A great example is Craigslist, which charges users for brokering sales of apartments, commercial real estate, cars, trucks, and furniture. Craigslist is a local posting website that enables people to post classifieds on the platform, primarily for free, except for some categories of ads and vehicle advertising on the website. Therefore, craigslist monetizes based on some premium categories of listings (like job postings or apartment rentals).

What's an example of Virtual mall model?

Examples of virtual mall models comprise marketplaces such as Amazon and eBay, with various goods in many categories, convenient pricing, and many offerings throughout the year. They replicate a real-world mall in the digital world.

Related Business Model Types

Platform Business Model

platform-business-models
A platform business model generates value by enabling interactions between people, groups, and users by leveraging network effects. Platform business models usually comprise two sides: supply and demand. Kicking off the interactions between those two sides is one of the crucial elements for a platform business model success.

Marketplace Business Model

marketplace-business-models
A marketplace is a platform where buyers and sellers interact and transact. The platform acts as a marketplace that will generate revenues in fees from one or all the parties involved in the transaction. Usually, marketplaces can be classified in several ways, like those selling services vs. products or those connecting buyers and sellers at B2B, B2C, or C2C level. And those marketplaces connecting two core players, or more.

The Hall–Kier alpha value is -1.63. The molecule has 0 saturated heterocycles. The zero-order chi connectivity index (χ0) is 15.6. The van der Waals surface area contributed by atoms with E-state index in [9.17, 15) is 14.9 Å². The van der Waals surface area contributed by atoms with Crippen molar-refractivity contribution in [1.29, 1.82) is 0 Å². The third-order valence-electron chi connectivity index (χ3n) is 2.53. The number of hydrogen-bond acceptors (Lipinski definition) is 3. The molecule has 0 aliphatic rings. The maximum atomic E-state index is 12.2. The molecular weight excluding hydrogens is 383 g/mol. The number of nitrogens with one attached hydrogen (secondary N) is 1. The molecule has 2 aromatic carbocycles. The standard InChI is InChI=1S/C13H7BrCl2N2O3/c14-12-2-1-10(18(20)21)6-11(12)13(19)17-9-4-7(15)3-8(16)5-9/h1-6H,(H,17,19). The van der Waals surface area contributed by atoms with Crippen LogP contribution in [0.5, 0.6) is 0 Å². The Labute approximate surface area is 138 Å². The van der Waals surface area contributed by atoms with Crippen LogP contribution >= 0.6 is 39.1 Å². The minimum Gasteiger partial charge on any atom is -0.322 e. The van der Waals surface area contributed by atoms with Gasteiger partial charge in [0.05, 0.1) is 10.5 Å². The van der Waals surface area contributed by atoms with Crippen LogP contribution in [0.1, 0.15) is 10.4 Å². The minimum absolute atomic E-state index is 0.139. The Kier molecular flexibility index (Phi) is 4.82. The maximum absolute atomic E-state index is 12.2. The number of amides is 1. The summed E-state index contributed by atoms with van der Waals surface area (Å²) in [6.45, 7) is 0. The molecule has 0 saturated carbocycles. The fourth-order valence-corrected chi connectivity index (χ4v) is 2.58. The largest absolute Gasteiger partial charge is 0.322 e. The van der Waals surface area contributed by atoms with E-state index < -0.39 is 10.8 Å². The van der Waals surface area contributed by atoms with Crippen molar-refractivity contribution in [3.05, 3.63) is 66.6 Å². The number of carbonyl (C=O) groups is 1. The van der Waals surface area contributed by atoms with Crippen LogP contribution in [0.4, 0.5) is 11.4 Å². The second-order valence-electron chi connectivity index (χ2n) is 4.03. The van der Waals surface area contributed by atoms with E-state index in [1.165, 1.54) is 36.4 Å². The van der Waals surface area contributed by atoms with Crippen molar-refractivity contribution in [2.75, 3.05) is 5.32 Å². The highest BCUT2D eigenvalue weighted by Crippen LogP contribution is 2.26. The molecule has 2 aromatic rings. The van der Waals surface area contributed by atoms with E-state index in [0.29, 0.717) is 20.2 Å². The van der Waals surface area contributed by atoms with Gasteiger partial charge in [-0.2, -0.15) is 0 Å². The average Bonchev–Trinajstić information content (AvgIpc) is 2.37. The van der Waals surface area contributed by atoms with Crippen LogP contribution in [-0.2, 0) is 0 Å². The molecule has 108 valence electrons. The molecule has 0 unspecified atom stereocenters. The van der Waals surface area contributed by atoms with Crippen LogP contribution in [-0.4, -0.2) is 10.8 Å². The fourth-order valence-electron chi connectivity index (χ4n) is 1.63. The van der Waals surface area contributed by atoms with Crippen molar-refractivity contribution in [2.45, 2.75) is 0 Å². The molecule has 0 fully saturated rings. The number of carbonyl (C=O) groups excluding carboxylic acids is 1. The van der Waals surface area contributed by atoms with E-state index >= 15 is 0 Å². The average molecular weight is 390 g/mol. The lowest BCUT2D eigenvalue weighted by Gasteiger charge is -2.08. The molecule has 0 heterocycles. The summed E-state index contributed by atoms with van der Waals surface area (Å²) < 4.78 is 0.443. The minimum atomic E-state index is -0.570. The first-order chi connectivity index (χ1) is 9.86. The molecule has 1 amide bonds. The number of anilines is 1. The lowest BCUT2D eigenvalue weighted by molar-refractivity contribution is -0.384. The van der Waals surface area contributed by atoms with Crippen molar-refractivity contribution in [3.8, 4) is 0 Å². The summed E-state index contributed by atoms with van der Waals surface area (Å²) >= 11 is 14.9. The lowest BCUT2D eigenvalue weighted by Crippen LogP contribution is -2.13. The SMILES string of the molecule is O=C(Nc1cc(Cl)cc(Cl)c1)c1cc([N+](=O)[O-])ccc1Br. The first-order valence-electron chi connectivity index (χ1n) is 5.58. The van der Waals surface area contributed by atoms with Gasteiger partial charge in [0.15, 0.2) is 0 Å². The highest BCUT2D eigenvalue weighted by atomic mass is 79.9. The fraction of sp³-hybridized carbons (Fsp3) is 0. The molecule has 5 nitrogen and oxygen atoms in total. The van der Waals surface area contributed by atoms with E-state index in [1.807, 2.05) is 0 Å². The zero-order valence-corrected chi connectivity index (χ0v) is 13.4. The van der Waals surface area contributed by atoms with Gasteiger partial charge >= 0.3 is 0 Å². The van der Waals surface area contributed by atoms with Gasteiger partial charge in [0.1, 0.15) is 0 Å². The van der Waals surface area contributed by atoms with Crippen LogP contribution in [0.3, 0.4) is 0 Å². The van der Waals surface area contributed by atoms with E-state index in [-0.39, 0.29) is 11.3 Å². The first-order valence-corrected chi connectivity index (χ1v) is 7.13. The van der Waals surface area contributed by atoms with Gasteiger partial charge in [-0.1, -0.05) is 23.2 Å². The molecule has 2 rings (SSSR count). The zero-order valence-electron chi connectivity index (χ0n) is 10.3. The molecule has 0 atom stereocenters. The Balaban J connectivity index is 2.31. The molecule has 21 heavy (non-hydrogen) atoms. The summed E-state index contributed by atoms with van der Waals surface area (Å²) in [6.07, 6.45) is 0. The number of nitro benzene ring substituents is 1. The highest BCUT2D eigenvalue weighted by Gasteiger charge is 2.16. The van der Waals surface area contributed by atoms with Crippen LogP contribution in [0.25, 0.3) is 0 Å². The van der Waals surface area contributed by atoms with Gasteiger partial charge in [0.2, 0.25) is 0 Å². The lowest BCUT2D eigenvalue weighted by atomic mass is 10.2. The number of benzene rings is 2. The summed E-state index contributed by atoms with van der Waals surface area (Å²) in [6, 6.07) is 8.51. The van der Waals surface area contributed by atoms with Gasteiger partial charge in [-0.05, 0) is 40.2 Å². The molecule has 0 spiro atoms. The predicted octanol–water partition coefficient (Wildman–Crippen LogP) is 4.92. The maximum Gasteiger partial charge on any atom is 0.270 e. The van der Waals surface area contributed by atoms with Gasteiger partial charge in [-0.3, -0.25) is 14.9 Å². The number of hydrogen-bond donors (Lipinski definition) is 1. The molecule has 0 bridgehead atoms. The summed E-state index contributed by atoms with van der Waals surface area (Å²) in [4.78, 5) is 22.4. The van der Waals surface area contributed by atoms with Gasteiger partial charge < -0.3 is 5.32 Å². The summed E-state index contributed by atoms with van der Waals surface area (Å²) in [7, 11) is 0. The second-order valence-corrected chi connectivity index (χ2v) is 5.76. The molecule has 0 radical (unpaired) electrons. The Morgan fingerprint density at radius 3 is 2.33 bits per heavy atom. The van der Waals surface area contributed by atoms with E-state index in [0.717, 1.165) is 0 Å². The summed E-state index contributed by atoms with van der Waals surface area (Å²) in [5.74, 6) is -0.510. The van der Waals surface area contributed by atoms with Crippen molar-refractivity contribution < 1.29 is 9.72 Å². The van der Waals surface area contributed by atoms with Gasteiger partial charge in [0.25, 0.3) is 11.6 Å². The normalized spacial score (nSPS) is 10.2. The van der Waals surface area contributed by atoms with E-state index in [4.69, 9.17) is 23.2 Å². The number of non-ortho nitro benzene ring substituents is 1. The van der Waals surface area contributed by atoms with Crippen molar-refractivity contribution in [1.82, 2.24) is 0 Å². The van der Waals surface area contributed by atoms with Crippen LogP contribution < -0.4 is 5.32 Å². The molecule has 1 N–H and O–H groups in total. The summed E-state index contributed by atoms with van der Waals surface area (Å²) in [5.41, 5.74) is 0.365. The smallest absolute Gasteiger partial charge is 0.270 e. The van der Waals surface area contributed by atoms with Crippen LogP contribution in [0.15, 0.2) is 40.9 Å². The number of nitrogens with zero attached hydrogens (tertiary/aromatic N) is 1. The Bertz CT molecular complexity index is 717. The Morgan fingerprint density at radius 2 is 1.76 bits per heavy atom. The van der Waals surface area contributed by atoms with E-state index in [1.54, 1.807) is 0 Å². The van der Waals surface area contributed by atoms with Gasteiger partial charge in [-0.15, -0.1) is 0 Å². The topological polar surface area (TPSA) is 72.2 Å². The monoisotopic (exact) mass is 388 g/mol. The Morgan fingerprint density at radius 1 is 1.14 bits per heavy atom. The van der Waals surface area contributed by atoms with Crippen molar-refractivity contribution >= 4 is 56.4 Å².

Network Effects

network-effects
A network effect is a phenomenon in which as more people or users join a platform, the more the value of the service offered by the platform improves for those joining afterward.

Asymmetric Business Models

asymmetric-business-models
In an asymmetric business model, the organization doesn’t monetize the user directly, but it leverages the data users provide coupled with technology, thus have a key customer pay to sustain the core asset. For example, Google makes money by leveraging users’ data, combined with its algorithms sold to advertisers for visibility.

Attention Merchant Business Model

attention-business-models-compared
In an asymmetric business model, the organization doesn’t monetize the user directly, but it leverages the data users provide coupled with technology, thus having a key customer pay to sustain the core asset. For example, Google makes money by leveraging users’ data, combined with its algorithms sold to advertisers for visibility. This is how attention merchants make monetize their business models.

Wholesale Business Model

wholesale-business-model
The wholesale model is a selling model where wholesalers sell their products in bulk to a retailer at a discounted price. The retailer then on-sells the products to consumers at a higher price. In the wholesale model, a wholesaler sells products in bulk to retail outlets for onward sale. Occasionally, the wholesaler sells direct to the consumer, with supermarket giant Costco the most obvious example.